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The Beautiful Blonde from Bashful Bend (1949)

Approved | | Comedy, Western | 27 May 1949 (USA)
Temperamental saloon singer Freddie Jones, jealously shoots at her cheating boyfriend Blackie but mistakenly hits Judge Alfalfa J. O'Toole's honorable behind, forcing her to skip town under the guise of a schoolteacher.

Director:

Writers:

(screenplay), (story) | 1 more credit »
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Cast

Complete credited cast:
...
...
...
Charles Hingleman
...
Conchita
...
Judge O'Toole
...
Doctor
...
Sheriff (as Alan Bridge)
...
Mr. Jorgensen
...
Basserman Boy
Dan Jackson ...
Basserman Boy (as Danny Jackson)
...
Mr. Hingleman
Pati Behrs ...
Roulette
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Storyline

Saloon-bar singer Freddie gets very angry whenever boyfriend Blackie seems to be playing around. She always packs a six-shooter, so this is bad news for anything that happens to be in the way. As this is usually the local judge's rear-end, Freddie and friend Conchita are soon hiding out teaching school in the middle of nowhere. Written by Jeremy Perkins {J-26}

Plot Summary | Add Synopsis

Taglines:

She had the biggest Six-Shooters in the West!

Genres:

Comedy | Western

Certificate:

Approved | See all certifications »
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Details

Country:

Language:

Release Date:

27 May 1949 (USA)  »

Also Known As:

Teacher's Pet  »

Box Office

Budget:

$2,260,000 (estimated)
 »

Company Credits

Show detailed on  »

Technical Specs

Runtime:

Sound Mix:

(Western Electric Recording)

Color:

(Technicolor)

Aspect Ratio:

1.37 : 1
See  »
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Did You Know?

Trivia

Betty Grable campaigned for Gregory Peck as her leading man. See more »

Goofs

Despite being a Technicolor film, this picture contains process and insert shots which are in black-and-white. In particular, though Charles and Winifred are photographed in color on their buggy ride to the church, the background and the church exterior itself are in black-and-white. See more »

Quotes

Grandpa: Never wait too long between shots or your finger may change its mind.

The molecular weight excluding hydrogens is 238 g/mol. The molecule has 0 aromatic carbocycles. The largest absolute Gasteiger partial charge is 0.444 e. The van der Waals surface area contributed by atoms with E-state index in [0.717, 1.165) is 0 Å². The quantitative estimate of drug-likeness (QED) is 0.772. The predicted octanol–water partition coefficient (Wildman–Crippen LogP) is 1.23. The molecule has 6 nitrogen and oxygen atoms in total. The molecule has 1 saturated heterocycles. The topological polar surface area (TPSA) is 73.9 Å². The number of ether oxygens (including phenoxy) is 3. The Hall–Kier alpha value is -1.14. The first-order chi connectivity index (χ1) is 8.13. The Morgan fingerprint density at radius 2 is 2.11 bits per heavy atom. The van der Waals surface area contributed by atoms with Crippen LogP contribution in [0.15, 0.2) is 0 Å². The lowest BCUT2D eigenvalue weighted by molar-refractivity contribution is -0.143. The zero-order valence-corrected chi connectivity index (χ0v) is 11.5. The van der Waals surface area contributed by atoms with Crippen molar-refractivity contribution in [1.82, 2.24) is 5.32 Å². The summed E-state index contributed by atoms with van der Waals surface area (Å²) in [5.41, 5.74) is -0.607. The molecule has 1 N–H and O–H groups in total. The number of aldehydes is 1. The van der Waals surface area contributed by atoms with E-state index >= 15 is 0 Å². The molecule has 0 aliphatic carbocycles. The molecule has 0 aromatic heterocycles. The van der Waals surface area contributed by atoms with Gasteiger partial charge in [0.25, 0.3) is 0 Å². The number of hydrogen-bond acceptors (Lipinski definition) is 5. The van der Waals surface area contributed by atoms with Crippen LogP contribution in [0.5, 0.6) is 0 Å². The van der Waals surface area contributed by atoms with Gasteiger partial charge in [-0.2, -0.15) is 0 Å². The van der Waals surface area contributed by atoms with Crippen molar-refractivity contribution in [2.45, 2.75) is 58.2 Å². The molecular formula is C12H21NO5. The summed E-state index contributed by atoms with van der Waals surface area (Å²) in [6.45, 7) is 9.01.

See more »

Connections

Edited into Histoire(s) du cinéma: Une vague nouvelle (1999) See more »

Soundtracks

Rock-a-Bye Baby
(uncredited)
Written by Effie I. Canning
Sung by Young Freddie to her doll
See more »

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User Reviews

 
As Famous Flops Go, Not Bad
18 June 2001 | by (Pittsburgh, PA) – See all my reviews

Zany, scattered and at times downright demented, it is perhaps not so terribly surprising this was considered such a disaster when it came out that it instantly vaporized Preston Sturges' Hollywood career. I guess this sort of loose, free wheeling parody (and at times it has a Coen Brothers inspired kookiness about it) just wasn't the sort of thing audiences took to in 1949.

That very looseness, that daffy unrehearsed quality can give one the impression that the film is simply not as good as it could've been, but my God it isn't THAT bad. There are sparks of originality throughout and while it may never quite catch fire, this is still Sturges and still superior to a good number of tame, vanilla comedies that came out around this time.

It may not have been the case but it certainly looks like many of the actors were having a ball during filming, particularly Cesar Romero. Watch the one scene where he is quizzing some hayseed local about his sweetheart's (Betty Grable) whereabouts. He can barely keep a straight face and happily lets this character actor steal the scene with a funny, one man "who's on first?" routine. I thought Grable did a fine job as well and showed pretty fair comic timing, though I wonder if Sturges really wanted that other Betty (Hutton) for the role and couldn't get her for some reason. Sturges may have allowed those two freaky brothers (one of whom is played by Sterling Holloway) to take things too far; I'm sure audiences at the time watched their crazed antics with stone faces. In fact, they're not even recognizably human which may have been the point. I'm not sure.

An odd, not terribly satisfying movie, but watchable, never boring and with spurts of that famous snappy Sturges dialogue.


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